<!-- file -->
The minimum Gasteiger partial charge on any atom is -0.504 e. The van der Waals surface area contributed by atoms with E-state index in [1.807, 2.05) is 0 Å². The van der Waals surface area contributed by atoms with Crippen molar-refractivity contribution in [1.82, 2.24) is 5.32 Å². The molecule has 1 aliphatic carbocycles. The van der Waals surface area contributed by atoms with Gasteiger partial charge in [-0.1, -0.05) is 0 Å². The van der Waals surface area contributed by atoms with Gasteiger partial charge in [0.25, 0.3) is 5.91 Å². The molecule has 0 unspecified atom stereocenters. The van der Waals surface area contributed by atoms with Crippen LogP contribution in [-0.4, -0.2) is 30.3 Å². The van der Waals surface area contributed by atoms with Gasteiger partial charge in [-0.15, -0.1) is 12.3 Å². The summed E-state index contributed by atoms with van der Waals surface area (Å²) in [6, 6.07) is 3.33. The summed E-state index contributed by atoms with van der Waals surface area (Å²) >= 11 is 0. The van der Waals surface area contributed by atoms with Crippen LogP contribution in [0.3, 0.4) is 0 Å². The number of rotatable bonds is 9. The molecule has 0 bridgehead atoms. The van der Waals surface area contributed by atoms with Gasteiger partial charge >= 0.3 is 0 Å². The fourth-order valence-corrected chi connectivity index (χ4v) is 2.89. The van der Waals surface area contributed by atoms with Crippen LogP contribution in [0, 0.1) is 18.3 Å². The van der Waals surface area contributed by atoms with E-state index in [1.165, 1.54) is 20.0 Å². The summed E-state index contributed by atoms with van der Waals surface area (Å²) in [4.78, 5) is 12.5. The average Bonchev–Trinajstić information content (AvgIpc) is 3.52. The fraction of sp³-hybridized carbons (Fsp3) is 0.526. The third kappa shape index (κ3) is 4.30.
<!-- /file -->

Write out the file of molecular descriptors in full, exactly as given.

The minimum Gasteiger partial charge on any atom is -0.504 e. The van der Waals surface area contributed by atoms with E-state index in [1.807, 2.05) is 0 Å². The van der Waals surface area contributed by atoms with Crippen molar-refractivity contribution in [1.82, 2.24) is 5.32 Å². The molecule has 1 aliphatic carbocycles. The van der Waals surface area contributed by atoms with Gasteiger partial charge in [-0.1, -0.05) is 0 Å². The van der Waals surface area contributed by atoms with Gasteiger partial charge in [0.25, 0.3) is 5.91 Å². The molecule has 0 unspecified atom stereocenters. The van der Waals surface area contributed by atoms with Crippen LogP contribution in [-0.4, -0.2) is 30.3 Å². The van der Waals surface area contributed by atoms with Gasteiger partial charge in [-0.15, -0.1) is 12.3 Å². The summed E-state index contributed by atoms with van der Waals surface area (Å²) in [6, 6.07) is 3.33. The summed E-state index contributed by atoms with van der Waals surface area (Å²) >= 11 is 0. The van der Waals surface area contributed by atoms with Crippen LogP contribution in [0.3, 0.4) is 0 Å². The number of rotatable bonds is 9. The molecule has 0 bridgehead atoms. The van der Waals surface area contributed by atoms with Gasteiger partial charge >= 0.3 is 0 Å². The fourth-order valence-corrected chi connectivity index (χ4v) is 2.89. The van der Waals surface area contributed by atoms with Crippen LogP contribution in [0, 0.1) is 18.3 Å². The van der Waals surface area contributed by atoms with E-state index in [1.165, 1.54) is 20.0 Å². The summed E-state index contributed by atoms with van der Waals surface area (Å²) in [4.78, 5) is 12.5. The average Bonchev–Trinajstić information content (AvgIpc) is 3.52. The fraction of sp³-hybridized carbons (Fsp3) is 0.526. The third kappa shape index (κ3) is 4.30.